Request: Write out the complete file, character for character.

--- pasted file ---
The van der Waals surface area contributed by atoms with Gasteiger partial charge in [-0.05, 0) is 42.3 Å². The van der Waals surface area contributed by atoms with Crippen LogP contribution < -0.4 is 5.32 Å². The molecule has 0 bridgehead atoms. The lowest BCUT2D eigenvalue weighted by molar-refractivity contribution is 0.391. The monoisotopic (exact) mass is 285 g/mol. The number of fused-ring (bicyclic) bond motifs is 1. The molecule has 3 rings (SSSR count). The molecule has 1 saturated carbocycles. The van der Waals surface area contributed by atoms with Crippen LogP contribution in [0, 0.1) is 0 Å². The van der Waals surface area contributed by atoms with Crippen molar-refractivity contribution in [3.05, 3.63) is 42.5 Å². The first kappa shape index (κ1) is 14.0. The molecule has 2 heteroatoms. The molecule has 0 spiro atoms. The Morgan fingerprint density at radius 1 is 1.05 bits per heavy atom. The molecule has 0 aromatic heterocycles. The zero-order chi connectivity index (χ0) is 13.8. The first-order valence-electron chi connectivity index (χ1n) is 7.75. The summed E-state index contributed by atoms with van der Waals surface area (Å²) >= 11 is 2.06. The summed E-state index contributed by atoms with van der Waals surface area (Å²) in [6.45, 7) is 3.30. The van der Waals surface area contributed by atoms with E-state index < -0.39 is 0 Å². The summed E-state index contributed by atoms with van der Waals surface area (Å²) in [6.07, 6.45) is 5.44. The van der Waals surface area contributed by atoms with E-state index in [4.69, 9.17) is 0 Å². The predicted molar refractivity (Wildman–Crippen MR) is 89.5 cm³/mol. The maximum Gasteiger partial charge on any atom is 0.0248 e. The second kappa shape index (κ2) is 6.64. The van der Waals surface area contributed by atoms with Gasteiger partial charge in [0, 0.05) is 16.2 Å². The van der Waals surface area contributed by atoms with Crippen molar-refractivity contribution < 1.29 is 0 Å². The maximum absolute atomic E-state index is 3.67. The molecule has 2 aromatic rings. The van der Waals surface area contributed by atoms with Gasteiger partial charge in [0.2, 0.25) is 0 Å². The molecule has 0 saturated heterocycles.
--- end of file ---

The van der Waals surface area contributed by atoms with Gasteiger partial charge in [-0.05, 0) is 42.3 Å². The van der Waals surface area contributed by atoms with Crippen LogP contribution < -0.4 is 5.32 Å². The molecule has 0 bridgehead atoms. The lowest BCUT2D eigenvalue weighted by molar-refractivity contribution is 0.391. The monoisotopic (exact) mass is 285 g/mol. The number of fused-ring (bicyclic) bond motifs is 1. The molecule has 3 rings (SSSR count). The molecule has 1 saturated carbocycles. The van der Waals surface area contributed by atoms with Crippen LogP contribution in [0, 0.1) is 0 Å². The van der Waals surface area contributed by atoms with Crippen molar-refractivity contribution in [3.05, 3.63) is 42.5 Å². The first kappa shape index (κ1) is 14.0. The molecule has 2 heteroatoms. The molecule has 0 spiro atoms. The Morgan fingerprint density at radius 1 is 1.05 bits per heavy atom. The molecule has 0 aromatic heterocycles. The zero-order chi connectivity index (χ0) is 13.8. The first-order valence-electron chi connectivity index (χ1n) is 7.75. The summed E-state index contributed by atoms with van der Waals surface area (Å²) >= 11 is 2.06. The summed E-state index contributed by atoms with van der Waals surface area (Å²) in [6.45, 7) is 3.30. The van der Waals surface area contributed by atoms with E-state index < -0.39 is 0 Å². The summed E-state index contributed by atoms with van der Waals surface area (Å²) in [6.07, 6.45) is 5.44. The van der Waals surface area contributed by atoms with E-state index in [4.69, 9.17) is 0 Å². The predicted molar refractivity (Wildman–Crippen MR) is 89.5 cm³/mol. The maximum Gasteiger partial charge on any atom is 0.0248 e. The second kappa shape index (κ2) is 6.64. The van der Waals surface area contributed by atoms with Gasteiger partial charge in [0, 0.05) is 16.2 Å². The van der Waals surface area contributed by atoms with Crippen molar-refractivity contribution < 1.29 is 0 Å². The maximum absolute atomic E-state index is 3.67. The molecule has 2 aromatic rings. The van der Waals surface area contributed by atoms with Gasteiger partial charge in [0.2, 0.25) is 0 Å². The molecule has 0 saturated heterocycles.